State of the Industry Address: Reconnecting Possibility

Opening Remarks for Kevin M. Burke
President and CEO
Airports Council International – North America
2021 ACI-NA Annual Conference and Exhibition
Reno-Sparks Convention Center
Reno, NV
Monday, November 8

State of the Industry
“Reconnecting Possibility”

As Prepared for Delivery


Good morning, everyone, and welcome to Reno for our 2021 Annual Conference and Exhibition.

For many of you, the last time we saw each other in-person was in Tampa for our 2019 conference. I can’t tell you how happy I am to be here with you in-person. Nothing makes me happier than being in room with our members.

Before I begin this morning, a few thank yous:

First and foremost, thank you to each and every one of you in this room for your support and active participation in your association this past 18 months. We have nearly 1,400 industry participants at this year’s event. While it may be a smaller conference this year, this is going to be our best annual conference ever.

I want to thank our exhibitors and sponsors who continue to support ACI-NA. I look forward to seeing you on the show floor, and I encourage all of our airport members to spend as much time on our show floor as possible to check out the latest innovations and solutions available to airports. That’s why we are here, folks.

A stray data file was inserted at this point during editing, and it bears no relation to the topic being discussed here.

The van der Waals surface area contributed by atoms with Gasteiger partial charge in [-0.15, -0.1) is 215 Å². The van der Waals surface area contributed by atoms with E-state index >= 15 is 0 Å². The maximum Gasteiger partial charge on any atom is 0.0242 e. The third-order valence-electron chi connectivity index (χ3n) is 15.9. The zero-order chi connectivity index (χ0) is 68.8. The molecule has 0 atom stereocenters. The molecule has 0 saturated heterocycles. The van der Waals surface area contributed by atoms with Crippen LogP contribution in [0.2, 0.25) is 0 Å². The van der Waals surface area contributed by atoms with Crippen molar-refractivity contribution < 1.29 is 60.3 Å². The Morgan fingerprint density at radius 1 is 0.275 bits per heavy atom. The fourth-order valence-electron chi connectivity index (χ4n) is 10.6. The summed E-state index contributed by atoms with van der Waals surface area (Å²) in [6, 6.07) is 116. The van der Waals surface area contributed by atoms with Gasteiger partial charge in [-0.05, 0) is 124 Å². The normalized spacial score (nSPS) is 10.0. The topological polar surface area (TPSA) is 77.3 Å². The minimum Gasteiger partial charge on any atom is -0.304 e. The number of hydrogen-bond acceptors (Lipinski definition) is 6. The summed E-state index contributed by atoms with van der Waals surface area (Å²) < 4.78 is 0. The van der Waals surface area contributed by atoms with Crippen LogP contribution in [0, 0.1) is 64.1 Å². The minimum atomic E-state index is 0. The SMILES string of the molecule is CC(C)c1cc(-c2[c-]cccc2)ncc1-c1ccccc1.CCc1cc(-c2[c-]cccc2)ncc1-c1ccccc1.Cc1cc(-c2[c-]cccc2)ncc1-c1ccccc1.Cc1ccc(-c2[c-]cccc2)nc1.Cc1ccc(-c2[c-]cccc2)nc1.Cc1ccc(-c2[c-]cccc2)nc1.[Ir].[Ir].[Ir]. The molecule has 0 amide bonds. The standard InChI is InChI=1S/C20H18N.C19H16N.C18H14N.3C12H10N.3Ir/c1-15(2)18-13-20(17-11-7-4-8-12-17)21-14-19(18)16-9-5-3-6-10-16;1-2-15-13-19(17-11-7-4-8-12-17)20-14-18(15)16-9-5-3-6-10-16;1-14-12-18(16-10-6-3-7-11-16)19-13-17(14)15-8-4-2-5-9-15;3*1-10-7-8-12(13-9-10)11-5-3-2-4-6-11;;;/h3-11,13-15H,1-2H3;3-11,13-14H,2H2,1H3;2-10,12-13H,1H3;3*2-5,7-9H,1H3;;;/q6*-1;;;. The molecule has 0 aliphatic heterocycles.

A big thank you to Daren and the entire Reno-Tahoe International Airport team for your incredible support as our 2021 host this year. When Daren first took this job, I called him to congratulate him, and in the same breath asked him if he wanted to host this meeting. He immediately said yes, and we couldn’t thank him enough.

A very big thank you to our chair, Lew Bleiweis, for your friendship your leadership, and your tremendous advocacy during these uncertain times. I know this isn’t what you envisioned for your time as chair, but you rose to the challenge and led us forward. As a bonus, I can’t think of another trade association chair in Washington who can say you helped to secure $45 billion for your industry. That’s quite an accomplishment in any year.